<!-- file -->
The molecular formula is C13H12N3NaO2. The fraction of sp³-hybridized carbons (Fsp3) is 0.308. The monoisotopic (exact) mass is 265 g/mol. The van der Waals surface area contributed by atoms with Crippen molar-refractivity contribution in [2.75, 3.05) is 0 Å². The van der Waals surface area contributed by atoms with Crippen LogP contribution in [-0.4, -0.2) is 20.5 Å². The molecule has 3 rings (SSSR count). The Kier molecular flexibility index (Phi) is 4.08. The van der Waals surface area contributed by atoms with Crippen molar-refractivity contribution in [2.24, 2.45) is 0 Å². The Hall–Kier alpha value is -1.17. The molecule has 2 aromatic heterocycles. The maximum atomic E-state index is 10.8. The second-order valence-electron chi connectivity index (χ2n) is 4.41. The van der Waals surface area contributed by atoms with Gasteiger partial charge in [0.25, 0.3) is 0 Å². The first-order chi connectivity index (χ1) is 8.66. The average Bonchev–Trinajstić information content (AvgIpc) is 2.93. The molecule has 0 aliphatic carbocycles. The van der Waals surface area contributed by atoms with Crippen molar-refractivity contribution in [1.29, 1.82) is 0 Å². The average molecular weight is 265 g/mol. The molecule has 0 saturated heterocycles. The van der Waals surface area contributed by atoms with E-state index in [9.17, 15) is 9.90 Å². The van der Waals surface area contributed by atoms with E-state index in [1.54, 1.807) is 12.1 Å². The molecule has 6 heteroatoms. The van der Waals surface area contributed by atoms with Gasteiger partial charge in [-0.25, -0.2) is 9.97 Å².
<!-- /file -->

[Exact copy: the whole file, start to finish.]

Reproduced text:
The molecular formula is C13H12N3NaO2. The fraction of sp³-hybridized carbons (Fsp3) is 0.308. The monoisotopic (exact) mass is 265 g/mol. The van der Waals surface area contributed by atoms with Crippen molar-refractivity contribution in [2.75, 3.05) is 0 Å². The van der Waals surface area contributed by atoms with Crippen LogP contribution in [-0.4, -0.2) is 20.5 Å². The molecule has 3 rings (SSSR count). The Kier molecular flexibility index (Phi) is 4.08. The van der Waals surface area contributed by atoms with Crippen molar-refractivity contribution in [2.24, 2.45) is 0 Å². The Hall–Kier alpha value is -1.17. The molecule has 2 aromatic heterocycles. The maximum atomic E-state index is 10.8. The second-order valence-electron chi connectivity index (χ2n) is 4.41. The van der Waals surface area contributed by atoms with Gasteiger partial charge in [0.25, 0.3) is 0 Å². The first-order chi connectivity index (χ1) is 8.66. The average Bonchev–Trinajstić information content (AvgIpc) is 2.93. The molecule has 0 aliphatic carbocycles. The van der Waals surface area contributed by atoms with Crippen molar-refractivity contribution in [1.29, 1.82) is 0 Å². The average molecular weight is 265 g/mol. The molecule has 0 saturated heterocycles. The van der Waals surface area contributed by atoms with E-state index in [9.17, 15) is 9.90 Å². The van der Waals surface area contributed by atoms with E-state index in [1.54, 1.807) is 12.1 Å². The molecule has 6 heteroatoms. The van der Waals surface area contributed by atoms with Gasteiger partial charge in [-0.25, -0.2) is 9.97 Å².